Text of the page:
By Brian Boeve and Rusty Hicks
Some men were made for high rank, destined for renown as commanders who basked in glory in momentous battles.
Others refrained from senior leadership, preferring to remain among the soldiers in the ranks. Many of these men were no less courageous than the famous generals. And yet, they are little remembered, if at all.
One of these unknowns became an unlikely Confederate warrior—a bookish, retiring and reclusive Kentuckian with a marvelous military name, Lafayette Hewitt.
Born in 1831 in Hardin County, “Fayette,” as he was familiarly known, moved with his family to Elizabethtown as a young boy. His father, Robert, the principal of a local academy, instilled his son with a fondness for academic study that ultimately contributed to the completion of his college studies at age 16. His father’s untimely death the following year left Hewitt, now 17, as the man of the family, which included his widowed mother and five siblings. He accepted his late father’s position as principal, and might have remained in the job for the rest of his days. But, health issues prompted him to seek a more hospitable climate in the Deep South.
Hewitt settled in Louisiana about 1857, but did not stay long. Two years later, fellow Kentuckian Joseph Holt, Postmaster General in the administration of President James Buchanan, offered Hewitt a job as superintendent of the Dead Letter Office in Washington. Holt, a lawyer and newspaperman prior to joining Buchanan, had once lived in Elizabethtown. He likely came to know the Hewitt family during that time.
Hewitt accepted the position, and moved to Washington as a deeply divided nation entered the 1860 presidential campaign season. The result of the election stirred Hewitt into action. According to a biographer, he “resigned that position on President Lincoln coming into power. And the war breaking out, he espoused the cause of the Confederacy.”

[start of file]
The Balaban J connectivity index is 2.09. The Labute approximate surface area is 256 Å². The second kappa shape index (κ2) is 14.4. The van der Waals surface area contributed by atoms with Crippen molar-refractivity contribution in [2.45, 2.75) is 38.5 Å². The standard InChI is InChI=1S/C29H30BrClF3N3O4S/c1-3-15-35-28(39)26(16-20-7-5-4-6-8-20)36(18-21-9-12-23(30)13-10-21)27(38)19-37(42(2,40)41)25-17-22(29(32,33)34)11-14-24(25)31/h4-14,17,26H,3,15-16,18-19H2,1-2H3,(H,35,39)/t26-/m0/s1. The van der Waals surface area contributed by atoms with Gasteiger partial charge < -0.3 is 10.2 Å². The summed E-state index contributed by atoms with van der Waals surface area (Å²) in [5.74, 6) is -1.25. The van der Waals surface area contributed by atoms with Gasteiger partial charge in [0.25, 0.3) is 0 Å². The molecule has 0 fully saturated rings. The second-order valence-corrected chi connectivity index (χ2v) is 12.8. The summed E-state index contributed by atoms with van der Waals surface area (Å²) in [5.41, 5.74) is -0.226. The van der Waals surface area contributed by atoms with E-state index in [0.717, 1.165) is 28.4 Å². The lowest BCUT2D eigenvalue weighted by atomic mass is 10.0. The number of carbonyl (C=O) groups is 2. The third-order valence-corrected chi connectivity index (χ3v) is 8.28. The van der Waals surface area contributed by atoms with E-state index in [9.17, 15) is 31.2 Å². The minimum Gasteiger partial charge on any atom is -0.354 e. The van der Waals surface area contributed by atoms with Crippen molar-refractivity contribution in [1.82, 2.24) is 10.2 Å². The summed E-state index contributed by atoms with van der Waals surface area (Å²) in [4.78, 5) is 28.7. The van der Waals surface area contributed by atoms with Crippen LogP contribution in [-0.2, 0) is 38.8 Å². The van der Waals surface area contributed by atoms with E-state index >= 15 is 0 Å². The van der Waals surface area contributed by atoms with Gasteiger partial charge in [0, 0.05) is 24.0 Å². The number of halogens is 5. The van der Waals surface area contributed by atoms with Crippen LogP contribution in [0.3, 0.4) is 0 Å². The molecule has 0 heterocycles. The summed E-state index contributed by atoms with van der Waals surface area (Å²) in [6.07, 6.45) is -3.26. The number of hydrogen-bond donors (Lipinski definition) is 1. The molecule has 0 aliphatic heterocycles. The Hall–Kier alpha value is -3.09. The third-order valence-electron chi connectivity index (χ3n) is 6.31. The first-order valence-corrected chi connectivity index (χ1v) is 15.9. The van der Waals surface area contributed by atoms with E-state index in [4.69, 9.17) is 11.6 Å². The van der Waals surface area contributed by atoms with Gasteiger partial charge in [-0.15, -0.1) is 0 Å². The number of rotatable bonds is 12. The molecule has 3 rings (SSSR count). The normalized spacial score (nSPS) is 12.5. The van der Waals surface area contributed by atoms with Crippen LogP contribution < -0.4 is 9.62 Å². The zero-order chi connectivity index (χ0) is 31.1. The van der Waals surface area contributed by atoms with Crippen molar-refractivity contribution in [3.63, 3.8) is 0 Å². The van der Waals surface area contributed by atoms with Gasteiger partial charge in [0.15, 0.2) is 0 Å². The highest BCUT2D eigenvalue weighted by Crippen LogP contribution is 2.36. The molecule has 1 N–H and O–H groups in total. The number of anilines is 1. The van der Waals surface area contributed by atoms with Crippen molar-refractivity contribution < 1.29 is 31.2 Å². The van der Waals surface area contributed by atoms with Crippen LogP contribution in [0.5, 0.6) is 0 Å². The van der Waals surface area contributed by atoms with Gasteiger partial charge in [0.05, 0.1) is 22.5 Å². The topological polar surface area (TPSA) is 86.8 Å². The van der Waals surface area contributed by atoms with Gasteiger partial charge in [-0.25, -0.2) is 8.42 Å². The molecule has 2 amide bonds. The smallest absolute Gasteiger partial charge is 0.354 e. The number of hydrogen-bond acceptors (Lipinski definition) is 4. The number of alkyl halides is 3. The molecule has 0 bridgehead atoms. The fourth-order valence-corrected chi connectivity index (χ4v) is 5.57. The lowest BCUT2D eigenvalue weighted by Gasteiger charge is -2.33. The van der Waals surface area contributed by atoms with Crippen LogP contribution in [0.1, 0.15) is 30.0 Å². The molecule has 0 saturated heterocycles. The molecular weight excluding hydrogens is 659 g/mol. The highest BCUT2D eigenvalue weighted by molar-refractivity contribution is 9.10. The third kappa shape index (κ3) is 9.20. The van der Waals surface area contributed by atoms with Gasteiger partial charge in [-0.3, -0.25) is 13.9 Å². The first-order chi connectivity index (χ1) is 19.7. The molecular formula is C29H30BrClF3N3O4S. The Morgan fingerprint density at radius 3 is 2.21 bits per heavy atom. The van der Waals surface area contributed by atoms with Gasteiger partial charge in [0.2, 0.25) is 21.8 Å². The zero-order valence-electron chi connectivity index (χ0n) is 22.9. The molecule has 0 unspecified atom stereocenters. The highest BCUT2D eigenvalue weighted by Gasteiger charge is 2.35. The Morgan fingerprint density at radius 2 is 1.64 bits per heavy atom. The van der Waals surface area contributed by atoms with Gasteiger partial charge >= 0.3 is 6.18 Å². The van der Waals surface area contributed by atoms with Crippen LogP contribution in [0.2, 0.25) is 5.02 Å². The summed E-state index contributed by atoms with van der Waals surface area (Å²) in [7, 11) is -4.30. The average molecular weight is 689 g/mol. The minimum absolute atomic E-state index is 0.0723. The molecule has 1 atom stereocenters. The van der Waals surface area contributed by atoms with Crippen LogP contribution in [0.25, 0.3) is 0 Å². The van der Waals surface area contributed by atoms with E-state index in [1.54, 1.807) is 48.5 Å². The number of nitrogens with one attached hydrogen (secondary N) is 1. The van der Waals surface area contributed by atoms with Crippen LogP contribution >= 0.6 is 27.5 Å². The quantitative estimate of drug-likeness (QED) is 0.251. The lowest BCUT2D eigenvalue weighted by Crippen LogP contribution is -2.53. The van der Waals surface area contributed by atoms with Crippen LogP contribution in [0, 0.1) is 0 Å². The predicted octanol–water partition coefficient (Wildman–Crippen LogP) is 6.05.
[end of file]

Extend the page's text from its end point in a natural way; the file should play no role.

About a hundred miles south in Richmond, Confederate Postmaster General John H. Reagan moved swiftly to build a department from scratch. He poached numerous officials from his counterparts in Washington. Reagan became aware of Hewitt’s situation and telegraphed him to come to Richmond. “Accordingly, he went and received the necessary appointment and went to work in earnest,” noted the biographer.
Back in Washington, President Lincoln worked to put down the rebellion and fretted about further threats of secession. “Mr. Lincoln’s solicitude was deepened by the dubious, vacillating attitude of the Border Slave States, especially of his native Kentucky, which he was particularly anxious to attach firmly to the cause of the Union, while she seemed frantically wedded to Slavery,” reported New York Tribune Editor Horace Greeley.
Lincoln’s sentiment was captured in a quip reportedly made by him to a group of ministers who sought to reassure him that God was on his side should he free the slaves. “I would like to have God on my side, but I must have Kentucky.”
“He became as dear to me as my own sons. Brave, courteous, amiable, unassuming, obliging, and kind to every one, firm in the performance of duty—a nobler gentleman or better soldier never lived.” —Gen. Albert Pike
Although Kentucky ultimately adhered to the Union, approximately 25,000 of her sons joined the Confederate Army. Considering the 90,000 Kentuckians who enlisted in the federal army, this border state was indeed a brother’s war.
The most prominent Confederate military organization raised in the state was the Kentucky Brigade. Five regiments strong, it became known after the war as the Orphan Brigade, when a devastating assault against Union forces at the Battle of Stones River on Jan. 2, 1863, decimated its ranks. Maj. Gen. John C. Breckenridge, upon seeing the tattered remnants of his command, broke into tears. “A sorrowful expression escaped his lips, to find, as he said, his ‘poor Orphan Brigade torn to pieces,’” reported the brigade historian.